Wagner’s Ring, Short Scales and Musical LEGO

Musical composition is commonly taught through analysis of standard works. A piece is broken down into a hierarchy of elements, chunking down from whole movements to subjects and developments, and breaking down themes into sub-units variously called motifs, or cells.

Program notes for Wagner operas often contain lists of those melodic fragments called leitmotifs to help you follow the story. Wagner himself called them Grundthemen (basic themes) or Melodische Momente (melodic moments).

So some – if not all – music uses sub-units or building blocks, and these can be readily identified and classed into a hierarchy of levels .

If it’s that easy, why do we have to wait till music college to learn about them? Couldn’t we use these very bricks used in composing a concerto to build a young person’s musical ability? But in reverse order, from the ground up, so to speak. In fact, isn’t that what kids do anyway? Chunking up.

Rather than giving them whole themes to follow, we could start with cells. Lets look at how this might work, taking examples of three-note cells used in grown-up music:


Check out Buster Williams playing that bottom line here:

Now, if you play the second subject of Rossini’s Thieving Magpie overture (that contains the passage above) to a not particularly gifted six-year-old and ask him to sing it back, chances are it will come back to you broken down to its component cells. A sort of instant musicological analysis.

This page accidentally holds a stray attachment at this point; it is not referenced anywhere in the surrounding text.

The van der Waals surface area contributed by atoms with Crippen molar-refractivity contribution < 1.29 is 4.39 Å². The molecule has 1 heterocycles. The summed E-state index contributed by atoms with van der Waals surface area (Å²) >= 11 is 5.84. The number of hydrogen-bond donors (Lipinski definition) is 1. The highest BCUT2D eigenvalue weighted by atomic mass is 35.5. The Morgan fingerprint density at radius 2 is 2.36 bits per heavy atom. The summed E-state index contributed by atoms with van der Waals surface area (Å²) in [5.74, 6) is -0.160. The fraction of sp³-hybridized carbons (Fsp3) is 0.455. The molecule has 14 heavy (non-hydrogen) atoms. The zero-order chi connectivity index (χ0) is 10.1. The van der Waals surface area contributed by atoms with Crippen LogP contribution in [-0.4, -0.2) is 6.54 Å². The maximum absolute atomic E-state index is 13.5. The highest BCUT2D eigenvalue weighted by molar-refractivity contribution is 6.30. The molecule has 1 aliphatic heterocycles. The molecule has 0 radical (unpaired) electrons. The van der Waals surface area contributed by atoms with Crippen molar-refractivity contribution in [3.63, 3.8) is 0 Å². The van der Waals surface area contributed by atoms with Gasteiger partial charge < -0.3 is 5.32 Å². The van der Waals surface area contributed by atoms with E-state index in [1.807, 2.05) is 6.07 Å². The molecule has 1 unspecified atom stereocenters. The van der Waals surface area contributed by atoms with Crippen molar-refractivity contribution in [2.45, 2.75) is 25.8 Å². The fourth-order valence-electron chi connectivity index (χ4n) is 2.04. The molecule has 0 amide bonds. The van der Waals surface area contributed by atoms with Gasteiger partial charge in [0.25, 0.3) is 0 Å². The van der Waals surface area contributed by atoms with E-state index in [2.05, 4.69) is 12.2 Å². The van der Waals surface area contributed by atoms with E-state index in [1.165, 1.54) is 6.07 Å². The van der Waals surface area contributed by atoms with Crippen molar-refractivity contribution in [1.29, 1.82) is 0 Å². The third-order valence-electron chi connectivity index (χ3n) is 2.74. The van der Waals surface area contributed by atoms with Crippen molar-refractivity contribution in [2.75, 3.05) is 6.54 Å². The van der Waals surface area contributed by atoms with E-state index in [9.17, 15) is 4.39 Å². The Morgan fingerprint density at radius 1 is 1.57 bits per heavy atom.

The three-note figures are like words to him, basic musical units which he can recognize and reproduce. But there is no guarantee he will get the transpositions or the number of repeats right, let alone the entire theme.

And that is where we go wrong if we try to correct him.

I think we have here a stage in the development of musical cognition which needs to be acknowledged and which could be usefully catered for. To a certain extent, this has already been taken care of with tunes like Frère Jacques and its near mirror-inversion, Three Blind Mice.


These two tunes offer 2 ascending and 2 descending cells spanning a major and minor third. In MOVES notation we would write {=0 +2 +2} {=0 +1 +2} {=0 -2 -2} and {=0 -2 -1}. Or more simply, as the short scales {2 2} and {1 2}.

The selection of cells is culturally based, and could be expanded in imaginative ways.

By writing the intervals and not tying them to any key center, we open the way to whole new avenues of exploration, such as chaining and transposing, as well as an array of transformational possibilities (substituting the numbers, changing the signs + and -).

It’s a playful way to help the child acquire and broaden his basic musical vocabulary and get a feel for concepts such as transposition and modulation that are traditionally left till much later. There is no fear of making mistakes. No pupil wastage.

In a word: perfect musical LEGO!

And of course, while the whole idea works like a dream on intuitive intervallic instruments like the Jankó piano and the double-wholetone-row xylophone, the traditional piano can be used at a pinch. With discretion. Without blame.

Follow me on Twitter @jazzpanflute

About jazzpanflute

jazz panpipe pioneer and designer
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